The man who knew too much …about vintage

Some like it hot, some like it vintage… me? I like it green and vintage, but about my green and vintage dress another time.

I know you did not understand a thing. Well, let me be a little bit more clear: this post is about my passion for old movies and fashion. Last week  (yes, the holidays for me were all about the new house and movies, tones of movies) I saw The Man Who Knew too Much, an Alfred Hitchcock 1956 adventure mystery thriller that I very much enjoyed, about two American tourists vacationing in Morocco, Doris Day – one of the famous director’s blonds, however some say that Grace Kelly was Hitchcock’s first choice, but she had other contracts at that moment – and Jimmy Stewart – other opinions were that the relationship between Doris and Jimmy was not so intense as the case would have been if Grace had been his movie partner . But I liked it!

And now back to fashion: I loved one particular outfit of Doris due to its simplicity: a light blue dress together with a big straw hat and a perfect white handbag!Me? Liking a simple outfit? Yep! Apparently I am growing up, wink!

Isn’t this white bag a wonder?


5 thoughts on “The man who knew too much …about vintage

  1. I think you refer to Norman Norell designing Doris’ off-screen clothes, because Edith Head was the one who designed the costumes for The Man Who Knew Too Much. She perfectly understood the characters in a movie (especially in a Hitchcock film, as he was very strict, he took care of every single detail, including describing the characters’ costumes in the script) and she knew how to dress the actors for the part. That dress is so 50s and the bag quite unique. 🙂

    1. I know that usually Edith Head designed the clothes for most of Hitchcock movies, but I found some sources indicating Norman Norrel designing the clothes Doris wore in The Man who Knew too Much.

  2. I checked this in a book I have about Edith Head. It states that she was in charge of Doris Day’s costumes for this movie. I know sometimes more designers worked on the costumes for a film (one for the stars or main characters, another one for the men’s clothes and another one for all the rest of the cast) or that sometimes they simply shopped for some of the clothes, but the studio’s designer would take the overall credit. But I don’t know if this is the case. Anyway, you’ve made me veeery curious, so I’ll look into it and check other sources as well (the book seems very well documented though and I think it’s very accurate). 🙂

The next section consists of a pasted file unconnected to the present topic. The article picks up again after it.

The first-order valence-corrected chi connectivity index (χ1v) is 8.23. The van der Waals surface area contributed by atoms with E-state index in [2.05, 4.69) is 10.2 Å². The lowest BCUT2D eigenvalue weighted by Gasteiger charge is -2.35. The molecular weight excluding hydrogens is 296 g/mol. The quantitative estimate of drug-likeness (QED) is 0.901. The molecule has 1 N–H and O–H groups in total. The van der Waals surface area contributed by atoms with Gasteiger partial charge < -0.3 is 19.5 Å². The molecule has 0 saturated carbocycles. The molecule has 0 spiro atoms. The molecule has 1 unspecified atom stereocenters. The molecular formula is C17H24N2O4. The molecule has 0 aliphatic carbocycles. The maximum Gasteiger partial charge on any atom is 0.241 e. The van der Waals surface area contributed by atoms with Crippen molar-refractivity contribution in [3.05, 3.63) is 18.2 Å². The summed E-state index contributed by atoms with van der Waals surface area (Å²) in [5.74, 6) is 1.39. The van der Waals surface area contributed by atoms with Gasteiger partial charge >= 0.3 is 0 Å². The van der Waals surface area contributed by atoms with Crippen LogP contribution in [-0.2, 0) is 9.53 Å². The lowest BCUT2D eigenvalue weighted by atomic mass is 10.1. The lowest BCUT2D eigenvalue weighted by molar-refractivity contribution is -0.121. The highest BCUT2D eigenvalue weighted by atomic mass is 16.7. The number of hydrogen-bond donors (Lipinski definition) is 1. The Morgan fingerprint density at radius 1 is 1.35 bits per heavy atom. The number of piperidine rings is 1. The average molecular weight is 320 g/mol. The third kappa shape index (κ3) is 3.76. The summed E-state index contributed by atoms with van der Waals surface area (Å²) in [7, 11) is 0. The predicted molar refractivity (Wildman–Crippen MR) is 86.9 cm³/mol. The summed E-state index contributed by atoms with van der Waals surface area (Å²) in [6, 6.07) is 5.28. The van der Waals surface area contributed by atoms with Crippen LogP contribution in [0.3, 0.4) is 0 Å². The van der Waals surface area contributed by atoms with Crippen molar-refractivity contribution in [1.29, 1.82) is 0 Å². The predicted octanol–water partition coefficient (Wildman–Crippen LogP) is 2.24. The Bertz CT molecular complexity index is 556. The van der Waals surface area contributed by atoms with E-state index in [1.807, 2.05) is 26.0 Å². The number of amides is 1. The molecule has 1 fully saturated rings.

3. My source is the internet, so probably your book is more reliable as a source and I also “googled” Edith Head and the movie and I found some articles that indicate Edith to be the designer. Hence, I’ll just split the post 🙂 :* I love that you know all the old movies and also amazed by your knowledge on their costumes designers, Ada!

  4. I say it once again, the book is very accurate. It also mentions of quite a few movies Edith took the credit for the costume designs when in fact they were designed by others (famous ones for that matter) just because that was the studio’s policy. That’s why I rely on it as a source. Well, I am very passionate about fashion-films and costume design blends these too so well that I want to learn so much about it. 🙂
    PS: Why I’m really interested in The Ides of March is because George Clooney directed it, not because he stars in it. He is a good actor, but he is a very good director. Ryan Gosling is very interesting and I think he is promising as an actor. 🙂

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